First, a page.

Christmas cheer warms Coldstream’s cockles

" Come on boys, letme see what you have in that sack"
" Come on boys, letme see what you have in that sack"

This time of year is traditionally panto time, but not in Coldstream this year – oh no it wasn’t.

Instead the town was transported back to the bleak Christmas of 1944 – the war had taken its toll on families and communities were worn down by the rationing and the perpetual threat of air raids as well as being separated from loved ones.

And after a week of enduring the wintry weather at its worst, the snow outside, the battling spirit of both audience and cast to get to Coldstream Community Centre for the performances of Christmas 44’ gave it an authentic feel, particularly as the centre was bedecked in paper chains, flags and war posters.

‘Christmas 44’ was written by two members of Coldstream Community Theatre, Arthur Parsons and Janet Hodge, providing their audiences with something different from a traditional panto or Christmas show.

From the public service announcement at the start of the musical play, when the audience was told where all fire exits were and what to do in the event of an air raid siren going off, there was no escaping the fact that we were back in the days of absent husbands and fathers away fighting in the war, women doing their bit for the war effort, which on this occasion meant making paper chain Christmas decorations for the pre-Christmas concert, and evacuees coping with being away from home.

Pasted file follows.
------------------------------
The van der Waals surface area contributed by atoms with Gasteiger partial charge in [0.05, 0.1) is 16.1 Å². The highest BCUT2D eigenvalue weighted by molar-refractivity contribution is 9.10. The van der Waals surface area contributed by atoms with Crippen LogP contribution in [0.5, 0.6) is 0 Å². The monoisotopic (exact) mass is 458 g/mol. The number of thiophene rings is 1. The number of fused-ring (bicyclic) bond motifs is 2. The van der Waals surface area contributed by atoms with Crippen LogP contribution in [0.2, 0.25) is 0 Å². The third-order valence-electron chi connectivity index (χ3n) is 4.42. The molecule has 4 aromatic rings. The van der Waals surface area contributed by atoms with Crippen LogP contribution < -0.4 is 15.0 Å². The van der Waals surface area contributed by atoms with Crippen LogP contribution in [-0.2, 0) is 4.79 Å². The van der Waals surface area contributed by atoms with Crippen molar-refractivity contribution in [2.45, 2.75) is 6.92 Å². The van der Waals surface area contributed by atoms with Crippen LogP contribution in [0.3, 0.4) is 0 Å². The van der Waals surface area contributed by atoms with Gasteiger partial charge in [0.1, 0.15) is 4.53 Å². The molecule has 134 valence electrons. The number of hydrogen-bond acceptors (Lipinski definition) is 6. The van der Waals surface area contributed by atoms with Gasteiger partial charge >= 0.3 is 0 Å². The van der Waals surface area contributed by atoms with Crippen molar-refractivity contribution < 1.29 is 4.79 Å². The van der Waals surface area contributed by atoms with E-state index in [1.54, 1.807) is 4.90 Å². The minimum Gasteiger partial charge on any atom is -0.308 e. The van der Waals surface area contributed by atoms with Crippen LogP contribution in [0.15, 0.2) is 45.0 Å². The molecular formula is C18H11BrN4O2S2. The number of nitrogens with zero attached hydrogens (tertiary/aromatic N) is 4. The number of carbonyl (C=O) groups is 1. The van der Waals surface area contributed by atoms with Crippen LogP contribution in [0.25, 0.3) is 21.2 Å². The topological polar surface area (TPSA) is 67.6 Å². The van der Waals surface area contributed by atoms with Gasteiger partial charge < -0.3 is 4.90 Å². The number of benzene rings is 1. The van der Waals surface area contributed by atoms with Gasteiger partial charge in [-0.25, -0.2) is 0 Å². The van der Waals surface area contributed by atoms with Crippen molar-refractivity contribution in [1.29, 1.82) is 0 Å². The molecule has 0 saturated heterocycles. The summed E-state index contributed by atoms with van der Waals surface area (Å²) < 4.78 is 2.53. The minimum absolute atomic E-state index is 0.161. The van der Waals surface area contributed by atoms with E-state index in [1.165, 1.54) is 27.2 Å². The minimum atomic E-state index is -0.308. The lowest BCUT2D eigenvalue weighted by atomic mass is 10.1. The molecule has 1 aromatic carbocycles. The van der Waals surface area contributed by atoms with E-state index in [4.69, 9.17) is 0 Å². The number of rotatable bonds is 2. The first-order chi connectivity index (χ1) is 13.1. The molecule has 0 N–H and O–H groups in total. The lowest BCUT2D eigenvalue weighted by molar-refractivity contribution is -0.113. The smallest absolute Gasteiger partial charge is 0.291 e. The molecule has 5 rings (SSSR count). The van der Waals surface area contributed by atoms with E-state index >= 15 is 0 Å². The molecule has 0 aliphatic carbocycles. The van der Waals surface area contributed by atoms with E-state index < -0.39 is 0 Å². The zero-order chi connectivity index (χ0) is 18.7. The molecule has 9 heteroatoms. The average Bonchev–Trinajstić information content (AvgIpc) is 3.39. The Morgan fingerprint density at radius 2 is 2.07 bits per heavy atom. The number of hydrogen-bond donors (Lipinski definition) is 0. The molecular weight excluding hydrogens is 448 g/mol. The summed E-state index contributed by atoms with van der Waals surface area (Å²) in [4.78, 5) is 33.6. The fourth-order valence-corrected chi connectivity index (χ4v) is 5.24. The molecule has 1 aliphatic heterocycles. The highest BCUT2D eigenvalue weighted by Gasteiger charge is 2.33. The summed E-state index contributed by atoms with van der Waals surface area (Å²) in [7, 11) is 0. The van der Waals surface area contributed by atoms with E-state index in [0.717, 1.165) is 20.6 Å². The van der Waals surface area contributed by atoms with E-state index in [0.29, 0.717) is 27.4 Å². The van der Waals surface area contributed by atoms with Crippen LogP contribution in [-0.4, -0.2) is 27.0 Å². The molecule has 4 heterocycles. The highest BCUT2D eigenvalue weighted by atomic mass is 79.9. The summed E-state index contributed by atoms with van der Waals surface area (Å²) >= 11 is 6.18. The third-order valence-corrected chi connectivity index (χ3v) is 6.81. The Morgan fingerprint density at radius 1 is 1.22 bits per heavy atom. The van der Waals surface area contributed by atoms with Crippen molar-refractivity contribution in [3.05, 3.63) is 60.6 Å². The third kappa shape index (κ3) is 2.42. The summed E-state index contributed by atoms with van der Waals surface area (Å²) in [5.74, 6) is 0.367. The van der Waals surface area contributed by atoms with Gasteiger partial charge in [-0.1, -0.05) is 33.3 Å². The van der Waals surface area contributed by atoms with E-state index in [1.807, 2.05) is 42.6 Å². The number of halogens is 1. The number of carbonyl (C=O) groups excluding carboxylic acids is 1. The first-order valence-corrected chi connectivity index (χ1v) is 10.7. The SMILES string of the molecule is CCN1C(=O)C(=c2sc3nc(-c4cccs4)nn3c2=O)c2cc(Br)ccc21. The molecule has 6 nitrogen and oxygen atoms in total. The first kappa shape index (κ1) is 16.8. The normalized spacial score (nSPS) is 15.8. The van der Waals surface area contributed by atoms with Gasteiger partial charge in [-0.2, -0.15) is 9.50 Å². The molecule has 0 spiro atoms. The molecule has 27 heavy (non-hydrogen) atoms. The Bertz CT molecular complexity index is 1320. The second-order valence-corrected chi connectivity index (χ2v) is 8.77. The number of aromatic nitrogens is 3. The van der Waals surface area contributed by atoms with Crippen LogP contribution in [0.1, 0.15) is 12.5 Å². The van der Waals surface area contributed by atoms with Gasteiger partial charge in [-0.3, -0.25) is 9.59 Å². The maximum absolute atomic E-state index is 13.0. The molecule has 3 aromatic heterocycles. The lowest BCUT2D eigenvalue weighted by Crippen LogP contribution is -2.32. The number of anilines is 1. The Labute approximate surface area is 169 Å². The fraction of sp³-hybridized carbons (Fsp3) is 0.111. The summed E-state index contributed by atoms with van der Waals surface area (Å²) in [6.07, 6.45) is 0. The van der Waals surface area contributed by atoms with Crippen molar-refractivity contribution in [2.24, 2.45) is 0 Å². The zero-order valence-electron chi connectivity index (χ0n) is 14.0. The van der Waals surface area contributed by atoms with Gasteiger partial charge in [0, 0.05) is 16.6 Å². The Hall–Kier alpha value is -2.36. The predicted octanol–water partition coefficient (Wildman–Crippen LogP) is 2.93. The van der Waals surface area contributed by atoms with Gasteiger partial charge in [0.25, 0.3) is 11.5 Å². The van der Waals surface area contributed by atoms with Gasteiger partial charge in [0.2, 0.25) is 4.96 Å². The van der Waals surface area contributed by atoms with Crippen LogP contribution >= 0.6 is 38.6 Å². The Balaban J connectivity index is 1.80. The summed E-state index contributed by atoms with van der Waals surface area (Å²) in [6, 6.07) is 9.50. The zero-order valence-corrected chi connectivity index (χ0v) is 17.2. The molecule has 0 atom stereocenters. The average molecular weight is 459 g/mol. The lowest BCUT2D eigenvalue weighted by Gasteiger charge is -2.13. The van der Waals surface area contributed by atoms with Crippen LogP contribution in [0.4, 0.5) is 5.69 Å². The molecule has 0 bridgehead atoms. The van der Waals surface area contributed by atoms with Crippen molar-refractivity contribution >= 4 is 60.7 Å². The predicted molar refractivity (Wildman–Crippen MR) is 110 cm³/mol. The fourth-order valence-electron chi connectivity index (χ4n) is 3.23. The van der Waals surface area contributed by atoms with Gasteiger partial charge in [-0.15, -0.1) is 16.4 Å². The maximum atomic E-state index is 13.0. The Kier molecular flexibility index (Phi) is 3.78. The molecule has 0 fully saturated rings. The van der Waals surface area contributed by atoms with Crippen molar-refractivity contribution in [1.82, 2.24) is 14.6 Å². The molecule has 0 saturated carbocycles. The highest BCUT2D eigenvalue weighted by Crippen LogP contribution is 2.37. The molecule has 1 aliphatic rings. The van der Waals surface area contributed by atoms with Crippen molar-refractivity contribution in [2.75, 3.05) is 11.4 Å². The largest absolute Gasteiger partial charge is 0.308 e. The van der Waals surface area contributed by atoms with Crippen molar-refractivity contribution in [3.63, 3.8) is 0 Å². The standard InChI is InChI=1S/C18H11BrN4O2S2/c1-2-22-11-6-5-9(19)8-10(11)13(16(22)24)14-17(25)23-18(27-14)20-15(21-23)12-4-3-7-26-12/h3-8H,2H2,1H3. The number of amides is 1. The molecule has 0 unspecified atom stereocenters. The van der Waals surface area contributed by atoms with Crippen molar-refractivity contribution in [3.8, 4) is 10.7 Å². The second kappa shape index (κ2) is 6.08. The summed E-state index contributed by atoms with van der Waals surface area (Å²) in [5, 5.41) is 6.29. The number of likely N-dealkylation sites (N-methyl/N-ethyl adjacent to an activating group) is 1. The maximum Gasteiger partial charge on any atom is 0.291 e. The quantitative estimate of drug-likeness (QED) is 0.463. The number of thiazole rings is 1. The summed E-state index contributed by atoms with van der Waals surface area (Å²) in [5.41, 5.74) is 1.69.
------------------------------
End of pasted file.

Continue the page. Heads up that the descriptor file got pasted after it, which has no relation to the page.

The mayor of the town (Arthur Parsons) was one of very few men left behind and both he and his wife made the most of their elevated position in the community, his wife in particular (Jackie Forrest) getting quite carried away with herself.

Without a shadow of a doubt the star of the show was the growing number of youngsters who are now part of Coldstream Community Theatre. Every last one of them put their heart and sole into the performance and those with main roles certainly shone, although the others were certainly no shrinking violets. It would appear that Coldstream has plenty of young talent and they are certainly being brought on well by the company’s producers.

As the play progressed towards the grand finale of the Christmas concert and the mayor’s daughter (Zara Lunn) was expected to be the star of the show it soon became clear that a mere slip of a girl evacuee was going to outshine her.

Good as she was, and she did have a lovely singing voice, the largest performance on stage that night was that of big band leader(ok there were only two members of the big band Gordon Tams and Alec Young, but let’s not quibble), Victor Smooth (played outrageously by John Hiscox).

With good old war time songs to join in with, most of them expertly led by Helen Deane, plenty of humour provided by the womenfolk and a happy ending with a missing husband and father turning up as Father Christmas, the play had a warmth and feel-good factor about it that cheered the audience on a bitterly cold and frosty winter’s evening – just as intended.